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ASU Electronic Theses and Dissertations


This collection includes most of the ASU Theses and Dissertations from 2011 to present. ASU Theses and Dissertations are available in downloadable PDF format; however, a small percentage of items are under embargo. Information about the dissertations/theses includes degree information, committee members, an abstract, supporting data or media.

In addition to the electronic theses found in the ASU Digital Repository, ASU Theses and Dissertations can be found in the ASU Library Catalog.

Dissertations and Theses granted by Arizona State University are archived and made available through a joint effort of the ASU Graduate College and the ASU Libraries. For more information or questions about this collection contact or visit the Digital Repository ETD Library Guide or contact the ASU Graduate College at gradformat@asu.edu.


The demand for new highway infrastructure, the need to repair aging infrastructure, and the drive to optimize public expenditures on infrastructure have led transportation agencies toward alternative contracting methods (ACMs) such as design-build (DB) and construction manager/general contractor (CM/GC). U.S. transportation agencies have substantial experience with traditional design-bid-build delivery. To promote ACMs, the Federal Highway Administration and the National Cooperative Highway Research Program (NCRHP) have published ACM guidance documents. However, the published material and research tend to focus on pre-award activities. The need for guidance on ACM post-award activities is confirmed in NCHRP’s request for a guidebook focusing on ACM …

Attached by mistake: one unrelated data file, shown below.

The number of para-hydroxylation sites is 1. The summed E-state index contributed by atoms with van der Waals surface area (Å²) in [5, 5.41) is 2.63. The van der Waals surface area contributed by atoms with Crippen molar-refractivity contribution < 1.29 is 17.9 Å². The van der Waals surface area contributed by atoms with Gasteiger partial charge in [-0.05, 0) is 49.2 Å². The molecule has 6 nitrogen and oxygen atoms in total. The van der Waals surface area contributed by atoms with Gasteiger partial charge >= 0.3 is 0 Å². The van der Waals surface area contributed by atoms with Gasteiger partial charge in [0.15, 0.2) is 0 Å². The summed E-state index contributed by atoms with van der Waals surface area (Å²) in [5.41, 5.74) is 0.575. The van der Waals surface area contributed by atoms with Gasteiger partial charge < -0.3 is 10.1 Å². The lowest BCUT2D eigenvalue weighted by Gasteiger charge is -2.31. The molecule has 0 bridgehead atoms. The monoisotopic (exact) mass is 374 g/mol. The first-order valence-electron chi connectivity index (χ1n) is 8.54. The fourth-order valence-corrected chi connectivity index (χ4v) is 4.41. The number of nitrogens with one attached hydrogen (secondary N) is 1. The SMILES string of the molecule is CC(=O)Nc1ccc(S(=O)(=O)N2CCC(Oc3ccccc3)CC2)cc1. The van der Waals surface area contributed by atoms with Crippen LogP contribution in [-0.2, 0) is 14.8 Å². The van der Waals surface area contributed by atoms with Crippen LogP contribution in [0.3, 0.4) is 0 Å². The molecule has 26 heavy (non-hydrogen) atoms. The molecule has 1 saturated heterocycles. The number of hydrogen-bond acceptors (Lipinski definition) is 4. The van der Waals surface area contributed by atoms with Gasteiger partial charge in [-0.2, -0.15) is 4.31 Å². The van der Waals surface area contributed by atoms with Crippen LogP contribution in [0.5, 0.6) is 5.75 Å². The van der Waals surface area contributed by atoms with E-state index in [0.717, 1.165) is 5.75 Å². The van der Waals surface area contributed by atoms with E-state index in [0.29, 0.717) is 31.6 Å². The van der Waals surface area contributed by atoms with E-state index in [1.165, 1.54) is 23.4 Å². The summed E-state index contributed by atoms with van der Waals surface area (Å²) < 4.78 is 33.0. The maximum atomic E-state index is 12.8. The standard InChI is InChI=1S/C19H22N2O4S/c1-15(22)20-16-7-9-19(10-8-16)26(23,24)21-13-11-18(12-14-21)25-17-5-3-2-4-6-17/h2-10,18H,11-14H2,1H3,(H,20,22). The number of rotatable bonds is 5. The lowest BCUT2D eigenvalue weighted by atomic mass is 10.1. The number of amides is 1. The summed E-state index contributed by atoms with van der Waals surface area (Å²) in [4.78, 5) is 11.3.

Contributors
Papajohn, Dean, El Asmar, Mounir, Gibson, G. Edward, et al.
Created Date
2019

High performing and sustainable building certification bodies continue to update their requirements, leading to scope modification of certifications, and an increasing number of viable sources of environmental information for building materials. In conjunction, the Architecture, Engineering, and Construction (AEC) industry is seeing increasing demand for such environmental product information. The industry and certifications are moving from using single attribute environmental information about building materials to lifecycle based information to inform their design decisions. This dissertation seeks to understand the current practices, and then focus on strategies to effectively utilize newer sources of environmental product information in high performance building design. …

Contributors
Burke, Rebekah, Parrish, Kristen, Gibson, G. Edward, et al.
Created Date
2018